Oddly, I survive. Must be the panko. Makes anything taste good.

Purple potatoes is just a strange thing to do. Again with the memories of lavender sweets I enjoyed in maybe, jr. high? I was really into the science in those days, and fondly recall my science club buddy Cliff Kahn's demonstations of how colour effects our tastes of food, just from expectations, the brain's tyranny over the tongue. 40 years later, feasting on smoked albacore tuna, blue potato and prosciuto salad with calamata olive vinagrette; it's hard enough just to type all that, much less to evaluate the effect of hue on its assorted tastes.
"Subtle" and "rich" fought to see which could describe this the best. The smoke in the tuna and the sauce danced, etc. My bubbly prosecco kept on keeping on the right taste beat. Also moonlights as a pallete cleanser, when not devoting its time to complementing the herbs as if they were newly introduced breasts. Overall, it tastes expensive. That's generally a good thing, when taxmen hover not about.
These ingredients don't grow on trees. Oh, they do? Well, that's not the point!




The great wall of halibut arrives! The wall is propped up by a tomato and other strange things. I'll discover what they are when I bite into them.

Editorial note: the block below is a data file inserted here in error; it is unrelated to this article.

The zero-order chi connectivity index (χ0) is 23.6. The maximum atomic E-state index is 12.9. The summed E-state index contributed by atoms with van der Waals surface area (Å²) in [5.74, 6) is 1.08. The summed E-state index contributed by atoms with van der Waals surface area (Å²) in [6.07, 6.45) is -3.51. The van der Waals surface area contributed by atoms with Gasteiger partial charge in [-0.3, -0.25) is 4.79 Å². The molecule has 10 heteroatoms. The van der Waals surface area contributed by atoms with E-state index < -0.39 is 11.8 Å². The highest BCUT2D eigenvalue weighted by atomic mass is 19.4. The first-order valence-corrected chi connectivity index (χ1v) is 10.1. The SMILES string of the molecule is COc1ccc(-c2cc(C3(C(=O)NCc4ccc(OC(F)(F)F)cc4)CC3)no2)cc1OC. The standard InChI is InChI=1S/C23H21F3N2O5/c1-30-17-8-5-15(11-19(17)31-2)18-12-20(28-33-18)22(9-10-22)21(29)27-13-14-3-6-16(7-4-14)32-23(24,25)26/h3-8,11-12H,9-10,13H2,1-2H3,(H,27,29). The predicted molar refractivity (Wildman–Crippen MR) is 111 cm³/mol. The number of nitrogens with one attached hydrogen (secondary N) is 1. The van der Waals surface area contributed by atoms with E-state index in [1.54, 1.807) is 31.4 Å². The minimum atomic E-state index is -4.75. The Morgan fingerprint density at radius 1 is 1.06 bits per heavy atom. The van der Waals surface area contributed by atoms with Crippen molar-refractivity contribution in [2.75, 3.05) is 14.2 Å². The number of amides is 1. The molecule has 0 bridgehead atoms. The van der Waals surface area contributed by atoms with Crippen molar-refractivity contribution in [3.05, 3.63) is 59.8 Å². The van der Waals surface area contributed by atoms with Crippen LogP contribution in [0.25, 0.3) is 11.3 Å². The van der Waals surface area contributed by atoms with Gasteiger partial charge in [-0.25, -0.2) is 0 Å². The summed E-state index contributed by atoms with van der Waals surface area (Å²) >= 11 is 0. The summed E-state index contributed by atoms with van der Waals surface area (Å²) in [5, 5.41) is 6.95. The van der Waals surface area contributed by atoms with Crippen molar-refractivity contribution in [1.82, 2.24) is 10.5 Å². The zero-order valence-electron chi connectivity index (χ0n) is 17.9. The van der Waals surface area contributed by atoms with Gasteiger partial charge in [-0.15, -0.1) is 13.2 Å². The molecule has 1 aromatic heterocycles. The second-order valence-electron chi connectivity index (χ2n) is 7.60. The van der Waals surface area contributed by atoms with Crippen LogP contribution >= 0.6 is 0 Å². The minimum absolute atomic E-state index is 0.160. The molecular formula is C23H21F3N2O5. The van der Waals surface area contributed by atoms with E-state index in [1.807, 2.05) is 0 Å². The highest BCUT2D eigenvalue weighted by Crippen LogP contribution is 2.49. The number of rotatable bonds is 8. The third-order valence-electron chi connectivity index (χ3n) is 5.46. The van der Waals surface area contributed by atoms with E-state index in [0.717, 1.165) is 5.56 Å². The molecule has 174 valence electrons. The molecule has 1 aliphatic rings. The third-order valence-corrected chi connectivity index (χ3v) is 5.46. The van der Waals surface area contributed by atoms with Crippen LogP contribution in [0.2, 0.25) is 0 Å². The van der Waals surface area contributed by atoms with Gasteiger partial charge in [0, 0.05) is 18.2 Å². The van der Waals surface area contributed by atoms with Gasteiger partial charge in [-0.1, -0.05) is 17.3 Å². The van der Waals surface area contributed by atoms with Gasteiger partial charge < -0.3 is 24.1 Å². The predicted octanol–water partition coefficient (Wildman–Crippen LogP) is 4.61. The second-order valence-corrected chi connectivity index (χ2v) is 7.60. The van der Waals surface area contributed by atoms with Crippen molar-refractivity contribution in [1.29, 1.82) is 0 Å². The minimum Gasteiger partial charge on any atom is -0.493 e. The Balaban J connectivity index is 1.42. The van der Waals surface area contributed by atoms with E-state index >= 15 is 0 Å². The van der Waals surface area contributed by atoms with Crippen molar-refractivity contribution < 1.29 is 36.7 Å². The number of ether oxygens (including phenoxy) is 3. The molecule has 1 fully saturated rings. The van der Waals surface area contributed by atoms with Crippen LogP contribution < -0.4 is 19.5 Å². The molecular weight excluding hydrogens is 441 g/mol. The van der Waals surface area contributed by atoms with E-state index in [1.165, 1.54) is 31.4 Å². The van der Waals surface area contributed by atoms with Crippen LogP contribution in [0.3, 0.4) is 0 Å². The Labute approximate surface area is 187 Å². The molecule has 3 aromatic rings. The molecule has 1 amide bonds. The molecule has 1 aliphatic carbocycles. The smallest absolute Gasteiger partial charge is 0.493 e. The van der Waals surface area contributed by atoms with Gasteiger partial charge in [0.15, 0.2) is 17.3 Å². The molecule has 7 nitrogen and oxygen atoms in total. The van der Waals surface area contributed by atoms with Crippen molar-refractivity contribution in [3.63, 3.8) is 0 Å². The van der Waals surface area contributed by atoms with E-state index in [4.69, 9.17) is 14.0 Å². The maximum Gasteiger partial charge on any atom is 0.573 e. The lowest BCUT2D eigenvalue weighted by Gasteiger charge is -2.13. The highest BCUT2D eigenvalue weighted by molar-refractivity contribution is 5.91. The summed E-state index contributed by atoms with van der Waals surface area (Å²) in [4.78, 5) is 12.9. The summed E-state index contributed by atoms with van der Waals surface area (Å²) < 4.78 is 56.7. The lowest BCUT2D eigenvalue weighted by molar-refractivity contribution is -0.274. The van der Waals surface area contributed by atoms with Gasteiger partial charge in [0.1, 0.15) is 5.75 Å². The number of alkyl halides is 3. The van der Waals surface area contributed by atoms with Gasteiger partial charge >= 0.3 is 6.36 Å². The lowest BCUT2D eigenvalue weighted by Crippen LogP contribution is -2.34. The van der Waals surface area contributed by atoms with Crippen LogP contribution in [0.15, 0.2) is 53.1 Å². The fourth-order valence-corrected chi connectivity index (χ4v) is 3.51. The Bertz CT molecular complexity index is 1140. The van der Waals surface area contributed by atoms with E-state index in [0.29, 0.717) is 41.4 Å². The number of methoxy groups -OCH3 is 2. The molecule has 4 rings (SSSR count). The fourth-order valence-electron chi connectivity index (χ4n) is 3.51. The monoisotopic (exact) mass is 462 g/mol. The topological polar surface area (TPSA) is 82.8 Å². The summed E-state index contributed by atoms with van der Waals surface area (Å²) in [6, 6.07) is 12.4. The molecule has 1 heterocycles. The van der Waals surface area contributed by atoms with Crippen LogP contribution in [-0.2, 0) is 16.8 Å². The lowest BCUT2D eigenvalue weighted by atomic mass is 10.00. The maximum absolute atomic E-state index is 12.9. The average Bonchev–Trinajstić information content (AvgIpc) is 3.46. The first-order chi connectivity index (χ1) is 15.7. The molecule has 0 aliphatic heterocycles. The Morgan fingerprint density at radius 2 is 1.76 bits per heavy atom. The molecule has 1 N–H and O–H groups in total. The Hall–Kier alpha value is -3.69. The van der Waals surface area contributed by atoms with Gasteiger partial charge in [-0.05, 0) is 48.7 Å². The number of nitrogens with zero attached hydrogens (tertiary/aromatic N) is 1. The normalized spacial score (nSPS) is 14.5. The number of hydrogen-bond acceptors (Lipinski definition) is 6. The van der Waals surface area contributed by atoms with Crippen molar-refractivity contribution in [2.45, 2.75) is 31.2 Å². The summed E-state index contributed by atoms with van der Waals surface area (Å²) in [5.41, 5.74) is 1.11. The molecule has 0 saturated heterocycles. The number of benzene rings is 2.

On the menu, its labelled paprika herb encrusted west coast halibut, sundried tomato and sweet pea couscous, grilled patty pan squash, basil vinagrette. yeah, right. The dominant flavour is the panko. Always a good choice for domination. The Gary Oaks Pinot Gris, a local wine, increases the subtlety of the fish and magnifies the ingredients in the overall meal. I remain in search of the paprika flavour for some time. The baked, almost blackened green vegetables taste rather oriental. Delicious. The green peas and red sundried tomatos in the couscous are like Christmas in your mouth. Maybe its the colour triggering Xmas iconography in your eye, which your tongue can't argue against. The server re-informs me the veg is Patty Pan Squash. Peter's wife? Tasting it flashes me back to living in Kashiwa, a distant suburb of Tokyo, in 1977. Not really what I want to be thinking about when I'm looking out the window at an exquisite sunset. How tastes suddenly remove us from the now and hurl us back far into our pasts is more oddity than digestive aide. Like staring at a favourite Vermeer and then having a bucket of purple paint thrown over it. The classical piano goes well with the fish, but when the violin enters, it does so rather violently. Teeth, etc. Reminders of meals in restaurants with my parents in the 50s, and how annoying the violin made those meals, though I had far greater tolerance for this type of music then. But the goodness of the food prevailed over musical annoyance, disturbing memory and all other intrusion. Riding waves of happiness, I exit the flower-strewn grounds of Hastings House for a short stroll back to my B&B.

1 Comments:

At 7:48 PM, Blogger Elayne said...

It's interesting how much credit you give panko. To me, it's always seemed to add texture rather than taste. I mean, tastewise, you may as well be eating rice cakes. :)